Having previously served as Santa Isabel’s mayor, Francisco Macias Nguema was elected the country’s first president through a popular vote. Unfortunately, democracy was short-lived. Within a year, Nguema purged the country’s senior leadership and dissolved opposition parties, declaring himself “president for life” (Maass 2005). Imprisonment, torture, and murder became tools for quelling resistance with thousands sent to Malabo’s infamous Black Beach Prison (Fegley 1981). Purges put the economy into a freefall. By 1974, media outlets and most schools had been shut down and basic services such as electricity and telephone communication became intermittent or unreliable. By the time Nguema was overthrown by his nephew, Lt. Colonel Teodoro Obiang, almost a third of the country’s population had been murdered or forced into exile (McSherry 2006).
Elected to replace Nguema, Teodoro Obiang ended much of the violence but took few steps to advance democracy or restore personal freedoms (Figure 3). Prisoners continued to be used as laborers on construction projects while ordinary citizens were subject to searches, extortion payments, and detention at police checkpoints (U.S. Department of State 2002). Although a multiparty system, Obiang’s ruling party and its allies held nearly all seats in the country’s parliament. Fearing challenges from opposition groups, Obaing took measures to consolidate power and safeguard his position, appointing most military officers and police from his hometown and Esangui Clan (African Confidential 2003). Following an attempted coup in 1980, he assumed control of the Supreme Military Council and appointed himself Minister of Defense and Security, Minister of the Economy and Finances, and Minister of Information. In 1982, the country’s constitution was modified to give him the power to make laws by decree and negotiate and ratify treaties.
Spanish government geologists were first to find evidence of oil deposits in the waters off Bioko Island. However, without a national petroleum company or expertise in deep water drilling, no effort was made to develop oil reserves. Compared to countries with land-based oil production and storage facilities, Equatorial Guinea’s crude oil infrastructure is almost entirely off-shore. The principal production area is the Zafiro Field, located 42 miles northwest of Bioko Island near the coastline of Cameroon (Figure 1). In lieu of constructing offshore platforms, engineers at Zafiro use special “Floating Production, Storage, and Offloading” (FPSO) vessels moored directly over wells. Resembling aircraft carriers, FPSOs provide temporary storage before crude oil can be transferred to tankers bound for European, Asian, or American markets (Appel 2012). With oversight provided by the Ministry of Mines and Hydrocarbons, Equatorial Guinea’s oil interests are managed through its national oil company, Nacional de Petróleos de Guinea Equatorial (GEPetrol).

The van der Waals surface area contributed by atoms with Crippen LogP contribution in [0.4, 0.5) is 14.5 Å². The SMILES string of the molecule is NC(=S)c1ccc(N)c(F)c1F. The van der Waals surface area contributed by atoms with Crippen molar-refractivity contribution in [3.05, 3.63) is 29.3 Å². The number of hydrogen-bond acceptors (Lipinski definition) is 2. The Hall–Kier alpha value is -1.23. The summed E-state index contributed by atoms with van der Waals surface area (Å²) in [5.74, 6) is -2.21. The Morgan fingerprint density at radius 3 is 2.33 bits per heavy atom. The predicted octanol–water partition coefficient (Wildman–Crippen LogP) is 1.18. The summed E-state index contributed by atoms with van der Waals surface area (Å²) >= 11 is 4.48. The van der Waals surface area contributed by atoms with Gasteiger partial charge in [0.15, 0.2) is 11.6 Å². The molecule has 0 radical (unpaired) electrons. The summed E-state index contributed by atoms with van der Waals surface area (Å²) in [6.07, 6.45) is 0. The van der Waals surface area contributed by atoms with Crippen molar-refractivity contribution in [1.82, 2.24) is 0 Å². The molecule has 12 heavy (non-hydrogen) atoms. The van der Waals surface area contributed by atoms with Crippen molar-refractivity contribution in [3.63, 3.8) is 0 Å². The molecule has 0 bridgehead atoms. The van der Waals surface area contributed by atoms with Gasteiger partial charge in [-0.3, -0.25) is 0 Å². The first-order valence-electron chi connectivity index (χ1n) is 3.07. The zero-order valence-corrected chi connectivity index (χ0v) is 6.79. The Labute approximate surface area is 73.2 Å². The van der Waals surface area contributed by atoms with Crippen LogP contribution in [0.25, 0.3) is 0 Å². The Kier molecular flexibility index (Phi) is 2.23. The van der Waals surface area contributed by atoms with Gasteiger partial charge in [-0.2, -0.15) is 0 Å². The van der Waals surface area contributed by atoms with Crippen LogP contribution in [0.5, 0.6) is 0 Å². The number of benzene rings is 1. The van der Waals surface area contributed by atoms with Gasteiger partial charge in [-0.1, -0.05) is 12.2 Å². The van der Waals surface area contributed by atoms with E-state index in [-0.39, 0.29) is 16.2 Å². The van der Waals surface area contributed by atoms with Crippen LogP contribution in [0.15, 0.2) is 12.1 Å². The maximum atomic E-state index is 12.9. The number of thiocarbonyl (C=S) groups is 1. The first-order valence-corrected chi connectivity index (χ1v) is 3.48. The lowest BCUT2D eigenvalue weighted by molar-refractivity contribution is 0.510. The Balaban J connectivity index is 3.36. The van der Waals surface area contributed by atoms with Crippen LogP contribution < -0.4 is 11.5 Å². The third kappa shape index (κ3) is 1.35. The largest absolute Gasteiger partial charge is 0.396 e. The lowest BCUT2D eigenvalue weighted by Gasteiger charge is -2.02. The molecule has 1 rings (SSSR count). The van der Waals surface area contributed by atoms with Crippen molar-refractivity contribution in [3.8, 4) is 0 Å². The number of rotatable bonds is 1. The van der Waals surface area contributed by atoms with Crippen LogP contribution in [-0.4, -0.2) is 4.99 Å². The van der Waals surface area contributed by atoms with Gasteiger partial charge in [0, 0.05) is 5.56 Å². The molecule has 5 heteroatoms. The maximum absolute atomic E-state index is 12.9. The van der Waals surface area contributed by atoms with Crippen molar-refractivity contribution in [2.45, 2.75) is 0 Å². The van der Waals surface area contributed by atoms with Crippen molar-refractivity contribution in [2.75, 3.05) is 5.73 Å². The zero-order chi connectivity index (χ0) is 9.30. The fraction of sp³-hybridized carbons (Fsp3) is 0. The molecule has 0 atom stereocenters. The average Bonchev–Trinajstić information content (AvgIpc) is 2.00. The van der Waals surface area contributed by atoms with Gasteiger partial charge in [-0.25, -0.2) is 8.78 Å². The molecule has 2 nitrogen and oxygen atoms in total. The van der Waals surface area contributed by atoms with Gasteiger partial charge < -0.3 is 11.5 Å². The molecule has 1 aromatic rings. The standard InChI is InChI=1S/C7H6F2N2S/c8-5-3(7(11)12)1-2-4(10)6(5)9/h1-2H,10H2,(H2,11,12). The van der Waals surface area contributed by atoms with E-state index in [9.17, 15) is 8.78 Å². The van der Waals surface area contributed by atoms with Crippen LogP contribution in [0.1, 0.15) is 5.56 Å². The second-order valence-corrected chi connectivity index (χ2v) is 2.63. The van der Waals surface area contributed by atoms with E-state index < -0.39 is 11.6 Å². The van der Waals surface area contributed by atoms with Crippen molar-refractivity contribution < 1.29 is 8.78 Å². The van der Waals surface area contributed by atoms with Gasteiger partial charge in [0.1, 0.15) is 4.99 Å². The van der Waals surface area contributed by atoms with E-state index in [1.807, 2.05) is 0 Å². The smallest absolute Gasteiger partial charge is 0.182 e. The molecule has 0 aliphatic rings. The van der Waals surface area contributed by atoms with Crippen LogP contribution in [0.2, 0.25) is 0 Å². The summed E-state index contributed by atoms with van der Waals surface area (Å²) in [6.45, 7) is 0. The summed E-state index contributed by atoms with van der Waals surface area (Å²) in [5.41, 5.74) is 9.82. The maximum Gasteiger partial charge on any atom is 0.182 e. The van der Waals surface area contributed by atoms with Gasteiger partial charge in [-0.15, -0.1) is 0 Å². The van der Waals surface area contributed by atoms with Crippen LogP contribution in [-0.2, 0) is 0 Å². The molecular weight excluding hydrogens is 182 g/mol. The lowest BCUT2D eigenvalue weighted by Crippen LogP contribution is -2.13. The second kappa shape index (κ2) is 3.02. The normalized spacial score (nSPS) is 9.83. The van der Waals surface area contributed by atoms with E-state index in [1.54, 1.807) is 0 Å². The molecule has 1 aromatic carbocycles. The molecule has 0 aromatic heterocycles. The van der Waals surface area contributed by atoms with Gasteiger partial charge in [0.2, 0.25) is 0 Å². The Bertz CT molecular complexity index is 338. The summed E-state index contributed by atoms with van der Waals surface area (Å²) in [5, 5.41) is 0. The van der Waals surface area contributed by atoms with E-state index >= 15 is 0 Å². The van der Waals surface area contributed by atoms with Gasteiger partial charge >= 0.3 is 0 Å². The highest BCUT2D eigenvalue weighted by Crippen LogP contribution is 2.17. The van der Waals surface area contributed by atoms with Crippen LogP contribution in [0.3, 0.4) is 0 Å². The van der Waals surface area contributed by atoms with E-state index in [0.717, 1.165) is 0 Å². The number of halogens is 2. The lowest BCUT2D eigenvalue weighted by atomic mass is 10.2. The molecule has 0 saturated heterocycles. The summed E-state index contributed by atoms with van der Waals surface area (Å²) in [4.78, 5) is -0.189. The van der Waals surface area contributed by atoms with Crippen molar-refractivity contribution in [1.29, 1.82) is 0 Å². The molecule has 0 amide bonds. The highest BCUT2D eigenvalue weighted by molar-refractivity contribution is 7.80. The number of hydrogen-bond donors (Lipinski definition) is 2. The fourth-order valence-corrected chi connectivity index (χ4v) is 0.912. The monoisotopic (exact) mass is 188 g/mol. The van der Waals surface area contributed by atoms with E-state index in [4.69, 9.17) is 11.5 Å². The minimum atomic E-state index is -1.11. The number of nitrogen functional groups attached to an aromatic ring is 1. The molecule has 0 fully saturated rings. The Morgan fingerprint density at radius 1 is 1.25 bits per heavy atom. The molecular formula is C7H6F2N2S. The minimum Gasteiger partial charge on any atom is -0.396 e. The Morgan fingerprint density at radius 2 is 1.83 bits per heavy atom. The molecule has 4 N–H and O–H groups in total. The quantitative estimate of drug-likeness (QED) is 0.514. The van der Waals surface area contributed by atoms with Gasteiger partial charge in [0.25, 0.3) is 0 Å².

Oil produced in West Africa offers important advantages over Middle Eastern crude. Along with having a lower Sulphur content, crude oil from the Gulf of Guinea is less viscus, making it easy to pump and store. West Africa is also more geographically accessible to American and West European markets and, compared to the Middle East, there are fewer security issues threatening production. In 2005, oil production at Zafiro reached a record high of 375,000 bpd (Oil and Gas Year 2019). Two years later the government took steps to diversify and expand production through the development of natural gas reserves at the nearby Alba Field. Gas produced at Alba is processed at Marathon Oil’s Punta Europa liquefied natural gas (LNG) plant near Malabo’s International Airport. Along with new infrastructure, oil production brought an influx of foreign workers, leading to a housing shortage in Malabo and Bata. To accommodate newcomers, barracks-style housing was constructed for low-skill laborers, shared dormitories for skilled workers, and apartments and houses for managers. To provide greater security, senior company officials were assigned to homes within gated compounds (Figure 4), some featuring pools, tennis courts, and manicured lawns (Appel 2012).